Will different restrictions for unvaccinated people increase the take-up of the vaccine?
To date, our representative survey of Australian adults indicates that 29 per cent have had their first dose of the COVID-19 vaccine and 8 per cent have had a second dose. The rest are either willing to be vaccinated (40%), not willing to be vaccinated (13%) or don’t know whether they want to be vaccinated (10%). For more information about vaccine hesitancy across Australia, see the TTPN Vaccine Hesitancy Report Card.
In the latest survey conducted in the first week in July, we considered whether having different restrictions for vaccinated and unvaccinated people would tip the scale towards more vaccinations. A clear majority of Australians agree that fully vaccinated people should be allowed to participate in activities without any restrictions (Figure 1).
Around half of respondents also agree with the practice of banning unvaccinated people from certain activities, but almost 1 in 4 Australians disagree with this approach (Figure 2). Furthermore, it is not clear that tighter restrictions for the unvaccinated would reduce vaccine hesitancy by much, as the responses from those unwilling or unsure of getting vaccinated (23 percent) suggest that only about a quarter of them would likely get vaccinated if activity bans for the unvaccinated were to be implemented (Figure 3).
Most Australians (42-61 percent) agree to banning unvaccinated people from participating in certain public events and activities, but a sizable proportion (between 24-34 percent) disagreed with this proposed practice.
A significant 40-54 per cent of the group currently unwilling or don’t know if they want to be vaccinated, would be unlikely to get vaccinated even if they were to be banned from participating in certain activities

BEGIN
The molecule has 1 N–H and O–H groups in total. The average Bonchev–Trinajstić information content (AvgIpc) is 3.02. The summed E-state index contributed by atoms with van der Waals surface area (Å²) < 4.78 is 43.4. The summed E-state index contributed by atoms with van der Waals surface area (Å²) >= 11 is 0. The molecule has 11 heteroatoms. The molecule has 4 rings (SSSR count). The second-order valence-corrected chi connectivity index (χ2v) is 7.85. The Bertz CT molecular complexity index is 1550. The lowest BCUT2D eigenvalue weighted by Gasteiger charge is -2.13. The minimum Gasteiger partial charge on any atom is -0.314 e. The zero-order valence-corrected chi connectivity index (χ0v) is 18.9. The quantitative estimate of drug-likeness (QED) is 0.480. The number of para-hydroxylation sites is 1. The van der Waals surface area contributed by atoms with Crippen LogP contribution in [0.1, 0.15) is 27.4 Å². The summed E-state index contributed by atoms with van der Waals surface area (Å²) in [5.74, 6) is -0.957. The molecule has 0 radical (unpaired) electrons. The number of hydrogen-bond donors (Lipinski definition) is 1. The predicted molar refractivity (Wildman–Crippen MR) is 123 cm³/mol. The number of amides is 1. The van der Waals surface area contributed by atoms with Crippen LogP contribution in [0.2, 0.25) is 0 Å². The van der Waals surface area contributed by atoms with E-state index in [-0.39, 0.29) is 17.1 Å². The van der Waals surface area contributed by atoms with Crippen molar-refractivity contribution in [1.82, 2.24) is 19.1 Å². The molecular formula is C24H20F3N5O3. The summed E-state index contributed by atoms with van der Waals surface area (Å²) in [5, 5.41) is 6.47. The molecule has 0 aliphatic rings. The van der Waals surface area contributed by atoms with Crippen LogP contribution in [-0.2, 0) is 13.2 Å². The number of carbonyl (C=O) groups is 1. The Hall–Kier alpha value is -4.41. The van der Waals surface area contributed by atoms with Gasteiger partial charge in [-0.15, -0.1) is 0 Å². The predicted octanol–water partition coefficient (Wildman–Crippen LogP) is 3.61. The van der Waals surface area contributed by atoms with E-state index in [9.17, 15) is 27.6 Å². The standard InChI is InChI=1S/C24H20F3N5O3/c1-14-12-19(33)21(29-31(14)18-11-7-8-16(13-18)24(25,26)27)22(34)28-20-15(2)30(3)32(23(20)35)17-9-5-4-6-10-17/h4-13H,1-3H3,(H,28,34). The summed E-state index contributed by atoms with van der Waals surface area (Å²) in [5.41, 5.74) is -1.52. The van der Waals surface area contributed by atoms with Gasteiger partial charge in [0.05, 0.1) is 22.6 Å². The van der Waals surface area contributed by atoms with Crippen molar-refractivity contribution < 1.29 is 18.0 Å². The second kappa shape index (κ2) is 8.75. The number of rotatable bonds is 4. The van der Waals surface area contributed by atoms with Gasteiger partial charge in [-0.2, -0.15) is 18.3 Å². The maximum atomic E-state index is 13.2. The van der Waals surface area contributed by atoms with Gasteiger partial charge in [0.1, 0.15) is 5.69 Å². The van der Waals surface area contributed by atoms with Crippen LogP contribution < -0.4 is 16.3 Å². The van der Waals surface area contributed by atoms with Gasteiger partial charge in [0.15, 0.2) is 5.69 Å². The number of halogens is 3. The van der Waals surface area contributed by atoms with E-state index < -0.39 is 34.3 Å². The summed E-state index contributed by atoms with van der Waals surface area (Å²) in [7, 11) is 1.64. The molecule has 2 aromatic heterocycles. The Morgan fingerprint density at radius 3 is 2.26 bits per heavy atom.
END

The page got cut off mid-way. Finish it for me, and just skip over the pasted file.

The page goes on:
Dissatisfaction with government policies to keep people at work is trending down
- More people in NSW are willing to be vaccinated (46%) and mental distress is also highest in NSW (26%), reflecting the recent COVID-19 outbreak and lockdown in the state;
- VIC has the lowest proportion of people satisfied with policy (36%), despite having the highest proportion of people who are financially comfortable (50%);
- QLD had the most people neutral about policy (31%), the highest proportion unwilling or don’t know about vaccination (33%) and the lowest proportion financially stressed (17%);
- Dissatisfaction with policy is highest in SA (35%), and the proportion of people in financial stress is also the highest (30%);
- WA had the highest proportion of people satisfied with policies (50%) and the lowest proportion experiencing mental distress all to most of the time (16%).
+ Financial stress refers to the situation of having difficulties paying for essential goods and services while financial vulnerability refers to being in financial stress or making ends meet.
++ The question about feeling depressed is about assessing symptoms/experiences and not about assessing the presence of a clinical diagnosis or disorder. The responses are calibrated on a 5-point scale covering: all, most, some, little, none of the time.
* The survey contains responses from 1200 persons, aged 18 years and over. The sample is stratified by gender, age and location to be representative of the Australian population.
**This Report is written by Professor Guay Lim and Dr Viet Nguyen.